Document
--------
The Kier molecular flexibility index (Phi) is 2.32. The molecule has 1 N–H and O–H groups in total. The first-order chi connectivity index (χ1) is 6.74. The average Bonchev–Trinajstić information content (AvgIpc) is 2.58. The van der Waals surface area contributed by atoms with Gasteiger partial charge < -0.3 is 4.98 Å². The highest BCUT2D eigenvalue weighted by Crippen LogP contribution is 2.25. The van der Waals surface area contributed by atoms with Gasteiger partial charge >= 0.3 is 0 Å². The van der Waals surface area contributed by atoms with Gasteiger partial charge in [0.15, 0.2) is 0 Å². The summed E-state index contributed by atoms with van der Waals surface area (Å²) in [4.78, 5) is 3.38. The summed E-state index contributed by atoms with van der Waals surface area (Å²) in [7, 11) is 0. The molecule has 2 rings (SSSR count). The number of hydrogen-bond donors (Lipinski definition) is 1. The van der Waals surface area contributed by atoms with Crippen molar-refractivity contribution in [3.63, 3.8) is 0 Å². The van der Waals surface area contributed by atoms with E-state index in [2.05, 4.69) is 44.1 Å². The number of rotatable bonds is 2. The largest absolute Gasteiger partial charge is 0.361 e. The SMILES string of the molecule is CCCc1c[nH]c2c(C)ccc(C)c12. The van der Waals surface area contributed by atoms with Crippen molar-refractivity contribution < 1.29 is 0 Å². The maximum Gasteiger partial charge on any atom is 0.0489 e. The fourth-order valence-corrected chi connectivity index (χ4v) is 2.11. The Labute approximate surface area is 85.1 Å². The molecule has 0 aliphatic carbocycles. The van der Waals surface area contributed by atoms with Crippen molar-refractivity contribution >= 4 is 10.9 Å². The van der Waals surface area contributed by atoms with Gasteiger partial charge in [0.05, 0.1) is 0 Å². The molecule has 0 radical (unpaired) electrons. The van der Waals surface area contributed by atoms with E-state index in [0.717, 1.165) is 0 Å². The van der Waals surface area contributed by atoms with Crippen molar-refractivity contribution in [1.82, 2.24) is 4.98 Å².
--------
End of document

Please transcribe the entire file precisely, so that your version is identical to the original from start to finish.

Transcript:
The Kier molecular flexibility index (Phi) is 2.32. The molecule has 1 N–H and O–H groups in total. The first-order chi connectivity index (χ1) is 6.74. The average Bonchev–Trinajstić information content (AvgIpc) is 2.58. The van der Waals surface area contributed by atoms with Gasteiger partial charge < -0.3 is 4.98 Å². The highest BCUT2D eigenvalue weighted by Crippen LogP contribution is 2.25. The van der Waals surface area contributed by atoms with Gasteiger partial charge >= 0.3 is 0 Å². The van der Waals surface area contributed by atoms with Gasteiger partial charge in [0.15, 0.2) is 0 Å². The summed E-state index contributed by atoms with van der Waals surface area (Å²) in [4.78, 5) is 3.38. The summed E-state index contributed by atoms with van der Waals surface area (Å²) in [7, 11) is 0. The molecule has 2 rings (SSSR count). The number of hydrogen-bond donors (Lipinski definition) is 1. The van der Waals surface area contributed by atoms with Crippen molar-refractivity contribution in [3.63, 3.8) is 0 Å². The van der Waals surface area contributed by atoms with E-state index in [2.05, 4.69) is 44.1 Å². The number of rotatable bonds is 2. The largest absolute Gasteiger partial charge is 0.361 e. The SMILES string of the molecule is CCCc1c[nH]c2c(C)ccc(C)c12. The van der Waals surface area contributed by atoms with Crippen molar-refractivity contribution < 1.29 is 0 Å². The maximum Gasteiger partial charge on any atom is 0.0489 e. The fourth-order valence-corrected chi connectivity index (χ4v) is 2.11. The Labute approximate surface area is 85.1 Å². The molecule has 0 aliphatic carbocycles. The van der Waals surface area contributed by atoms with Crippen molar-refractivity contribution >= 4 is 10.9 Å². The van der Waals surface area contributed by atoms with Gasteiger partial charge in [0.05, 0.1) is 0 Å². The molecule has 0 radical (unpaired) electrons. The van der Waals surface area contributed by atoms with E-state index in [0.717, 1.165) is 0 Å². The van der Waals surface area contributed by atoms with Crippen molar-refractivity contribution in [1.82, 2.24) is 4.98 Å².